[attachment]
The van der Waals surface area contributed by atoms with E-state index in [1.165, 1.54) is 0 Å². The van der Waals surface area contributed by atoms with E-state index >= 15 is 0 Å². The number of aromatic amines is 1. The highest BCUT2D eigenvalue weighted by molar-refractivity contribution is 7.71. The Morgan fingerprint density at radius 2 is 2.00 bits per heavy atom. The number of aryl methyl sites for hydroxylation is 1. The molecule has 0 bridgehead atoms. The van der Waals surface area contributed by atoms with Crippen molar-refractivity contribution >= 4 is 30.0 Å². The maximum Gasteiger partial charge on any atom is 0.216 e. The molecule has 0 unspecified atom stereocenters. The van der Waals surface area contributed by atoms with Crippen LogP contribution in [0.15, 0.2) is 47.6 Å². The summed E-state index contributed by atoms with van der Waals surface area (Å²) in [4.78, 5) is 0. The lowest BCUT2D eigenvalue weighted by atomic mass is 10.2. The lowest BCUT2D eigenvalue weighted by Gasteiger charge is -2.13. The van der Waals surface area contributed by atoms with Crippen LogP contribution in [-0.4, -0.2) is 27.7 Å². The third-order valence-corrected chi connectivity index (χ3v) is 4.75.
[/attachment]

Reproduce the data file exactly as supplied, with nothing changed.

The van der Waals surface area contributed by atoms with E-state index in [1.165, 1.54) is 0 Å². The van der Waals surface area contributed by atoms with E-state index >= 15 is 0 Å². The number of aromatic amines is 1. The highest BCUT2D eigenvalue weighted by molar-refractivity contribution is 7.71. The Morgan fingerprint density at radius 2 is 2.00 bits per heavy atom. The number of aryl methyl sites for hydroxylation is 1. The molecule has 0 bridgehead atoms. The van der Waals surface area contributed by atoms with Crippen molar-refractivity contribution >= 4 is 30.0 Å². The maximum Gasteiger partial charge on any atom is 0.216 e. The molecule has 0 unspecified atom stereocenters. The van der Waals surface area contributed by atoms with Crippen LogP contribution in [0.15, 0.2) is 47.6 Å². The summed E-state index contributed by atoms with van der Waals surface area (Å²) in [4.78, 5) is 0. The lowest BCUT2D eigenvalue weighted by atomic mass is 10.2. The lowest BCUT2D eigenvalue weighted by Gasteiger charge is -2.13. The van der Waals surface area contributed by atoms with Crippen LogP contribution in [-0.4, -0.2) is 27.7 Å². The third-order valence-corrected chi connectivity index (χ3v) is 4.75.